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Analysing feedback on written assignments to produce reusable audiovisual feedback

Drozynska, Anna, Hill, Pat, Jabbar, Abdul, Ireland, Chris and Woods, Philip (2013) Analysing feedback on written assignments to produce reusable audiovisual feedback. In: Teaching Writing Across Languages and Cultures, 7th Conference of the European Association for the Teaching of Academic Writing, 27-29 June 2013, Central European University, Budapest, Hungary. (Submitted)

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Students should expect helpful feedback on their writing which feeds into their future submissions. Cree (2010) explains that feedback often advises students that there is a problem but that a solution is not always provided. The provision of audiovisual feedback can overcome this by providing clarification immediately. This caters for students who may not have otherwise followed up on feedback and for those who may prefer information presented audiovisually. It therefore accounts for varied learning preferences and may be particularly helpful for those who are studying in a second language. The main benefits to tutors are in the time saved in the production of feedback and the potential increase in feedback accessibility. The presentation reports on a project which aims to create a set of reusable audiovisual items on common feedback topics. The project draws on the contributions of Cree (2010), by producing reusable items containing audiovisual feedback, and Ellis (2011), by determining how frequently types of feedback have previously been given on written assignments. The presentation will demonstrate some audiovisuals produced during the project and is likely to be of interest for anyone who gives feedback electronically.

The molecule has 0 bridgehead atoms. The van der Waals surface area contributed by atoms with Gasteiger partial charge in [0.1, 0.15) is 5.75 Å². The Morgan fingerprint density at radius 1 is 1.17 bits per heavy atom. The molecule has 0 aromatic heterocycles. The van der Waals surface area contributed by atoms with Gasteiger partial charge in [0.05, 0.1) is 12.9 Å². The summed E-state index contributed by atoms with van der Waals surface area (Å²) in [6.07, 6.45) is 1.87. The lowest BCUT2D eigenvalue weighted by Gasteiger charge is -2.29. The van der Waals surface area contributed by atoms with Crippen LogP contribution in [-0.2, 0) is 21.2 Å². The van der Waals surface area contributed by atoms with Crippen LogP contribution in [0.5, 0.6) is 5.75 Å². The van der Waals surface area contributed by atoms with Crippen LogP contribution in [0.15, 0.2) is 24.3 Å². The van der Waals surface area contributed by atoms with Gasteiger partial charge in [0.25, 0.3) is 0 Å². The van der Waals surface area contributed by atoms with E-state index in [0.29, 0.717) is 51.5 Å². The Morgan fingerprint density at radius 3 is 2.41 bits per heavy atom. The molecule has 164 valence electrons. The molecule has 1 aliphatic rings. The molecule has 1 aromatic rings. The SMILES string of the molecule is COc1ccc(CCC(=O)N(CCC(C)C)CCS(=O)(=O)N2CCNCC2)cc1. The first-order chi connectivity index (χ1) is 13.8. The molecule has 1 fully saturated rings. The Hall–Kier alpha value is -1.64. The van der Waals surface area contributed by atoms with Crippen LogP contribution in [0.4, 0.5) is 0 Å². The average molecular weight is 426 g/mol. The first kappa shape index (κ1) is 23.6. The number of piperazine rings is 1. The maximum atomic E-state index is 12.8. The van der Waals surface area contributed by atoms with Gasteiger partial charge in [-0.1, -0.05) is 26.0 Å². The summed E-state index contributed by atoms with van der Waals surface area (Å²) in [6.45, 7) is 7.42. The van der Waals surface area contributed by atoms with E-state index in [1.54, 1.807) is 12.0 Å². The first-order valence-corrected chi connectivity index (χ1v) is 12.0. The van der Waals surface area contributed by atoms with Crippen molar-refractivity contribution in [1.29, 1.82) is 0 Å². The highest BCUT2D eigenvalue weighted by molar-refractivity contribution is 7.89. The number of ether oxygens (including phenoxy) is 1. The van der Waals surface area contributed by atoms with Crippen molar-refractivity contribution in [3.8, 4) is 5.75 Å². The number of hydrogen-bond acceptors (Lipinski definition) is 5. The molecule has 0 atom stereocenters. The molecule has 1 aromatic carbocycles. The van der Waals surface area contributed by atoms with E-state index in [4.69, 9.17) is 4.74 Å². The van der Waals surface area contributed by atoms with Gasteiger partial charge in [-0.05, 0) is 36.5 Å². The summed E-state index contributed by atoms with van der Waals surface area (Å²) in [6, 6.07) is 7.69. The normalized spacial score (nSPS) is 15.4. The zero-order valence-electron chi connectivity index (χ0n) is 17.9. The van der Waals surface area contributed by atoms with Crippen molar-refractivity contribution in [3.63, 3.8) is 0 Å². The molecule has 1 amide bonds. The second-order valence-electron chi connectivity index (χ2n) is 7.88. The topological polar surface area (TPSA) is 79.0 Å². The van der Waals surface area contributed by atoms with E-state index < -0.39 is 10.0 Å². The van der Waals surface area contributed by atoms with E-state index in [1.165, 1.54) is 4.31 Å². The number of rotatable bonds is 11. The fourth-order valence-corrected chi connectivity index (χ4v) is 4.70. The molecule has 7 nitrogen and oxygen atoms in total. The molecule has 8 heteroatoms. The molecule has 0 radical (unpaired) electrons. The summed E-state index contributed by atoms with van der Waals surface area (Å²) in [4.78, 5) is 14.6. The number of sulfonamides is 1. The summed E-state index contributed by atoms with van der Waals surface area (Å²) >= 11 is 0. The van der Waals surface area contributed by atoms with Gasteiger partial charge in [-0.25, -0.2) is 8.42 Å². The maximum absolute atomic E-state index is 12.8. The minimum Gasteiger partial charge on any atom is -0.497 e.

Item Type: Conference or Workshop Item (Paper)
Uncontrolled Keywords: Assessment, Feedback, Screencasting
Subjects: L Education > L Education (General)
Schools: Huddersfield Business School
Huddersfield Business School > Business Education Research Group
Related URLs:
References: Brick, B and Holmes, J. (2008) ‘Using Screen Capture Software for Student Feedback.' In: Klinshuk, D. Sampson, G., Spector, J.M., Isaias, P., and Ifenthaler, D. (eds.) Cognition and Exploratory Leaning in Digital Age: Proceedings of the IADIS CELDA 2008 Conference, Freiburg, Germany: 339-342. Available from: [Accessed 1 November 2012]. Brookhart, S. (2008) Types of Feedback and Their Purposes. Alexandria, VA, USA: Association for Supervision & Curriculum Development.� Cree, A. (2010) “Efficiently delivering rich detailed multimedia feedback to students using an easy to use combination of Camtasia studio and Microsoft software”. In: BMAF Annual Conference 2010. Assessment & Assessment Standards: Challenges for Business Education, 20 - 21 April 2010, Newcastle Marriott Gosforth Park, Newcastle upon Tyne. Available from: [Accessed 2 November 2012]. Ellis, C. (2011) The Benefits of using GradeMark [Screencast]. iParadigms Europe. Available at: [Accessed on 06/02/2012].   National Student Forum, Annual Report 2009. Available at: [Accessed 30 October 2012]. NUS (2010). Charter on Feedback and Assessment. Available at: [Accessed 30 October 2012]. Turnitin (2012) From the Margins: What Instructors Say on Student Papers. Available at: [Accessed 30 October 2012]. University of Huddersfield (2012) We’re in the top ten of National Student Survey AGAIN! [Accessed 30 October 2012].
Depositing User: Chris Ireland
Date Deposited: 04 Jul 2013 14:49
Last Modified: 28 Aug 2021 19:52


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